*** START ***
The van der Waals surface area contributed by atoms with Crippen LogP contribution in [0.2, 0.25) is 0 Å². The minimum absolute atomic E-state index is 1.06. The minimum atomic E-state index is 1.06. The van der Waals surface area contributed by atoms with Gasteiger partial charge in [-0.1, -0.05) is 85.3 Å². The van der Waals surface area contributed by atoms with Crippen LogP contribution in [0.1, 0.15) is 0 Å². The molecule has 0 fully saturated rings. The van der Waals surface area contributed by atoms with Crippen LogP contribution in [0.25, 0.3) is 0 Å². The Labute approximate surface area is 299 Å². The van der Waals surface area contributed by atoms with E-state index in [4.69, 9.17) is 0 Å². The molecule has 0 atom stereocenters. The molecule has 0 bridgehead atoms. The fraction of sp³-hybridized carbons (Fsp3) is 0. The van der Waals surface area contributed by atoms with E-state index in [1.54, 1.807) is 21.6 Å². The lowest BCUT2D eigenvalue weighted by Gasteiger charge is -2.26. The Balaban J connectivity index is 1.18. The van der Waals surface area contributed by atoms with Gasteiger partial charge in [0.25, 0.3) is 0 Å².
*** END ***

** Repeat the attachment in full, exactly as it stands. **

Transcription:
The van der Waals surface area contributed by atoms with Crippen LogP contribution in [0.2, 0.25) is 0 Å². The minimum absolute atomic E-state index is 1.06. The minimum atomic E-state index is 1.06. The van der Waals surface area contributed by atoms with Gasteiger partial charge in [-0.1, -0.05) is 85.3 Å². The van der Waals surface area contributed by atoms with Crippen LogP contribution in [0.1, 0.15) is 0 Å². The molecule has 0 fully saturated rings. The van der Waals surface area contributed by atoms with Crippen LogP contribution in [0.25, 0.3) is 0 Å². The Labute approximate surface area is 299 Å². The van der Waals surface area contributed by atoms with E-state index in [4.69, 9.17) is 0 Å². The molecule has 0 atom stereocenters. The molecule has 0 bridgehead atoms. The fraction of sp³-hybridized carbons (Fsp3) is 0. The van der Waals surface area contributed by atoms with E-state index in [1.54, 1.807) is 21.6 Å². The lowest BCUT2D eigenvalue weighted by Gasteiger charge is -2.26. The Balaban J connectivity index is 1.18. The van der Waals surface area contributed by atoms with Gasteiger partial charge in [0.25, 0.3) is 0 Å².